Comment

Nigerian lawmakers pass petroleum bill – but there is still work to do

Speaking after the Petroleum Industry Bill (PIB)  was passed by the Nigerian National Assembly on 1 July, Mansur Mohammed, head of West Africa content on Wood Mackenzie’s sub-Saharan Africa upstream research team, said: “The Senate and House each passed different versions of the bill, which will now require reconciliation before it is sent to the president for assent into law. So there is still outstanding work to do before the PIB becomes law, but we see momentum behind the bill.”

He added: “This is a significant milestone for the Nigerian petroleum industry; the bill has been nearly two decades in the making.”

The PIB aims to reposition Nigeria's petroleum sector as an attractive investment destination as the energy transition intensifies competition for capital.

Mohammed said: “Although the bill is on the final stretch, Nigeria’s petroleum industry faces significant threats to long-term oil demand. It is, therefore, necessary for the government to move at pace to attract investors.

“The majors have ambitious targets towards net-zero emissions by 2050, and their investment in upstream will be high graded to the most commercially attractive projects that meet strategic goals. Nigeria is important to their portfolios and the PIB will clarify the terms of their continued presence.”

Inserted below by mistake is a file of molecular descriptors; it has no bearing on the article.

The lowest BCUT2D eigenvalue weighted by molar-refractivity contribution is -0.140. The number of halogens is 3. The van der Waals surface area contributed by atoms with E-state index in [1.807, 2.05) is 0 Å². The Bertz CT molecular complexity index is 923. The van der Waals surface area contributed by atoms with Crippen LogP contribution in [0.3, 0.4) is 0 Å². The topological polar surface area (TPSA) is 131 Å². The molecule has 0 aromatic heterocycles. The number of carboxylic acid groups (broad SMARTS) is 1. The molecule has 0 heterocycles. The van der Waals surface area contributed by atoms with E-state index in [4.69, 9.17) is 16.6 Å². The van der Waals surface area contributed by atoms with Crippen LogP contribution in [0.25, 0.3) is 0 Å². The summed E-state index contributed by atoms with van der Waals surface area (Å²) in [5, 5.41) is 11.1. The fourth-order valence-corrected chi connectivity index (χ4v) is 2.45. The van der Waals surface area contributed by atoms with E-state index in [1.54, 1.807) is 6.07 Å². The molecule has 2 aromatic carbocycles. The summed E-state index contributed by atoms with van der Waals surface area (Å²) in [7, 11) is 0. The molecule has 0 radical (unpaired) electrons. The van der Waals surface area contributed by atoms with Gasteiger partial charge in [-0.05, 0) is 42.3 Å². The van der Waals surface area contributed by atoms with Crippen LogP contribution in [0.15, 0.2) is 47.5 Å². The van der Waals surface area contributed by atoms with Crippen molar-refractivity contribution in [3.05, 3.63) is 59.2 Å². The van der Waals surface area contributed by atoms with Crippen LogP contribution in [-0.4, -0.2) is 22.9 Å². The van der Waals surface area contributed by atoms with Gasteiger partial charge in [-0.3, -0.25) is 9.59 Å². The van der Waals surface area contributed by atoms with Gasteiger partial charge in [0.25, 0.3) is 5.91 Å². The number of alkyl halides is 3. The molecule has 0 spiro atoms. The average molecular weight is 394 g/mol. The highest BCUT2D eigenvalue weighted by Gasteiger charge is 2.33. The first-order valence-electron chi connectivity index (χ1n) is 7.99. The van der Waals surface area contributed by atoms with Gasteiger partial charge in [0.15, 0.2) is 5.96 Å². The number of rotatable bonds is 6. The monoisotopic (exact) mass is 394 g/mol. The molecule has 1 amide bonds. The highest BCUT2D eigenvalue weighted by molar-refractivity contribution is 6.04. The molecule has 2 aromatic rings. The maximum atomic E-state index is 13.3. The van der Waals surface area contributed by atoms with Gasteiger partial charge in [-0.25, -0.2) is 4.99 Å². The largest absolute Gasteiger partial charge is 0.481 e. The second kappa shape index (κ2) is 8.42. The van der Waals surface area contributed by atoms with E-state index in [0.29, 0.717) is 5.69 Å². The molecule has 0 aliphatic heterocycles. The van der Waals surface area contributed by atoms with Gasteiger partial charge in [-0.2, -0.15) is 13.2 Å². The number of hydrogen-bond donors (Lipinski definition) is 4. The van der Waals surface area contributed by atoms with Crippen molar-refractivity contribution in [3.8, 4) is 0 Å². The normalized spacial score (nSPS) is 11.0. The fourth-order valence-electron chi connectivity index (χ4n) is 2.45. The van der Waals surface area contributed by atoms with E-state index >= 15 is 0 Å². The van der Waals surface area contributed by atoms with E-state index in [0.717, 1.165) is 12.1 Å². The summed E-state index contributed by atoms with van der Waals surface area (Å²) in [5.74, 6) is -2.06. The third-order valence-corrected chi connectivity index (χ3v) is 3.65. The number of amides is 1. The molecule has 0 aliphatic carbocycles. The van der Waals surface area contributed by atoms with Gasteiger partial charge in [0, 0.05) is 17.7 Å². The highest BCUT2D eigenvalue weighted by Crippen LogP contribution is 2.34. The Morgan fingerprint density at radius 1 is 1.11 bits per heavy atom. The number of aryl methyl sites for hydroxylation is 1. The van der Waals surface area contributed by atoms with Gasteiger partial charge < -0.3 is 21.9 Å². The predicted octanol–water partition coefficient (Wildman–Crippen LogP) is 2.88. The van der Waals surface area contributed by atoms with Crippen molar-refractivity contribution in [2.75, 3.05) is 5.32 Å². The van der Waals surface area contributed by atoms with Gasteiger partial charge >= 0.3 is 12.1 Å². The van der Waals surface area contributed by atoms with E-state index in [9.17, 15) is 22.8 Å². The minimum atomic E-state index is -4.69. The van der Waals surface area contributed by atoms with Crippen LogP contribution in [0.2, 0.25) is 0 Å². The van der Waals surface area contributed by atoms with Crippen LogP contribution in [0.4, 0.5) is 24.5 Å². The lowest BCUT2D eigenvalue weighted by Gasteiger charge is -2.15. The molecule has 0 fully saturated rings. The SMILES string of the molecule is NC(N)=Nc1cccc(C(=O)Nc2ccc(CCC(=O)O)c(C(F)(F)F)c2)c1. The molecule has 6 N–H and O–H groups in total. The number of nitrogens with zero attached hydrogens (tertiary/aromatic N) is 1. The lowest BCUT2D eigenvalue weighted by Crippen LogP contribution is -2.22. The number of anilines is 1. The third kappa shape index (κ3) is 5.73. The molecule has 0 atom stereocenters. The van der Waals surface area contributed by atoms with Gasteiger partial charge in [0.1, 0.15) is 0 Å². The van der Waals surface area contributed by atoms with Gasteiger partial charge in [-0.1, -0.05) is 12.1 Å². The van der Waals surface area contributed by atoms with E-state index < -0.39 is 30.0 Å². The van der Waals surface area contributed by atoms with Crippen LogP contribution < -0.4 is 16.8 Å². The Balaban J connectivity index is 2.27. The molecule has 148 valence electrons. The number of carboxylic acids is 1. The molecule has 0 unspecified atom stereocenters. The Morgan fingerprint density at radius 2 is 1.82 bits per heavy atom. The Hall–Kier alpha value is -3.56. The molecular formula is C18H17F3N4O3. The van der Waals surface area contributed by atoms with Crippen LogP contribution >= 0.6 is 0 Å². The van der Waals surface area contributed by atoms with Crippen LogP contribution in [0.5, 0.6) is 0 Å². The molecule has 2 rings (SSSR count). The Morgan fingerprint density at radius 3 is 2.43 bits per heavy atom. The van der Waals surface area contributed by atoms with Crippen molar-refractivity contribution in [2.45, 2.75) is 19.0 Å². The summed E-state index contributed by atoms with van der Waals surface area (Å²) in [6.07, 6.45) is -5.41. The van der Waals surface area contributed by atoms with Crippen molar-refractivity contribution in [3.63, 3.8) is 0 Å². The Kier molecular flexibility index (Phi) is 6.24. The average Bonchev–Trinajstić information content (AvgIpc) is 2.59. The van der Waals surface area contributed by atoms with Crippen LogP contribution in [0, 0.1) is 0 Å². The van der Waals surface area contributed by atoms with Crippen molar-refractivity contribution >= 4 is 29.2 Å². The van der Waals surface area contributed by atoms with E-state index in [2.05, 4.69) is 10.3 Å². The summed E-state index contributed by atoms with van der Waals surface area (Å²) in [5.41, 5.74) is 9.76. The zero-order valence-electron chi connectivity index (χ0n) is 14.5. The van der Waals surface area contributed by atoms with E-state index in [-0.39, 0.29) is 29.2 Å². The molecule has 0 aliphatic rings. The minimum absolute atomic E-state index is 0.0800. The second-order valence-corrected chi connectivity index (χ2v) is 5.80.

He added that timing is of the essence. The National Assembly breaks for summer vacation in mid-July to resume session in early September. As such, there is time to work out outstanding issues before year-end.

“This year might, after all, be the year that the PIB becomes law as there is political alignment between the Houses of Parliament and the executive to enact the new petroleum law,” Mohammed said.

If passed, the fiscal uncertainty deterring investment across upstream, gas, midstream and downstream will be alleviated.

The latest version of the bill offers incentives and concessions made to assuage stakeholder concerns. Lower royalty and tax rates are proposed. Marginal fields and indigenous producers are expected to benefit more from favourable terms.

The impact of the fiscal terms will need to be fully assessed before investors can take decisions, and the degree of change will be dependent on terrain and the type of project.